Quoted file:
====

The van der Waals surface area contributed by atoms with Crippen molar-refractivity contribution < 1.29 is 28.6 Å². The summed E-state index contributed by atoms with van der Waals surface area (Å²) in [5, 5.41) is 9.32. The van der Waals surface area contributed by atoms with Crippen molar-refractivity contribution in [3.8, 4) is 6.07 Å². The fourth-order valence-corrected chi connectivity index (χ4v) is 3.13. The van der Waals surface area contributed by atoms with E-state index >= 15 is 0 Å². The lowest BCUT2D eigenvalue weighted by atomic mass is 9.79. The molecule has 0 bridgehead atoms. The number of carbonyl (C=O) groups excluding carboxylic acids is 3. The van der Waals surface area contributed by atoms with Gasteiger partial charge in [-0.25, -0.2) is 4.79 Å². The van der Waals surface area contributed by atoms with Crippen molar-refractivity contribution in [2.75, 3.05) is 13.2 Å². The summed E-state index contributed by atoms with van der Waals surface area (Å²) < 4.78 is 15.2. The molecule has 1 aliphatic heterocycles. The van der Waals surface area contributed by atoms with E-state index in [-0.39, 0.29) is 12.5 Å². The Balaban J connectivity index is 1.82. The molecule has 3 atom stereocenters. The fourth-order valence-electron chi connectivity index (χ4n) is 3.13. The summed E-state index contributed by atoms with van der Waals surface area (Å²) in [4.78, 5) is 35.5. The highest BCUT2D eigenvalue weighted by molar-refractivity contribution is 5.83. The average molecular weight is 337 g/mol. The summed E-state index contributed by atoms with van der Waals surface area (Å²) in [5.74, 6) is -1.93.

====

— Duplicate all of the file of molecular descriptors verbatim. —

The van der Waals surface area contributed by atoms with Crippen molar-refractivity contribution < 1.29 is 28.6 Å². The summed E-state index contributed by atoms with van der Waals surface area (Å²) in [5, 5.41) is 9.32. The van der Waals surface area contributed by atoms with Crippen molar-refractivity contribution in [3.8, 4) is 6.07 Å². The fourth-order valence-corrected chi connectivity index (χ4v) is 3.13. The van der Waals surface area contributed by atoms with E-state index >= 15 is 0 Å². The lowest BCUT2D eigenvalue weighted by atomic mass is 9.79. The molecule has 0 bridgehead atoms. The number of carbonyl (C=O) groups excluding carboxylic acids is 3. The van der Waals surface area contributed by atoms with Gasteiger partial charge in [-0.25, -0.2) is 4.79 Å². The van der Waals surface area contributed by atoms with Crippen molar-refractivity contribution in [2.75, 3.05) is 13.2 Å². The summed E-state index contributed by atoms with van der Waals surface area (Å²) < 4.78 is 15.2. The molecule has 1 aliphatic heterocycles. The van der Waals surface area contributed by atoms with E-state index in [-0.39, 0.29) is 12.5 Å². The Balaban J connectivity index is 1.82. The molecule has 3 atom stereocenters. The fourth-order valence-electron chi connectivity index (χ4n) is 3.13. The summed E-state index contributed by atoms with van der Waals surface area (Å²) in [4.78, 5) is 35.5. The highest BCUT2D eigenvalue weighted by molar-refractivity contribution is 5.83. The average molecular weight is 337 g/mol. The summed E-state index contributed by atoms with van der Waals surface area (Å²) in [5.74, 6) is -1.93.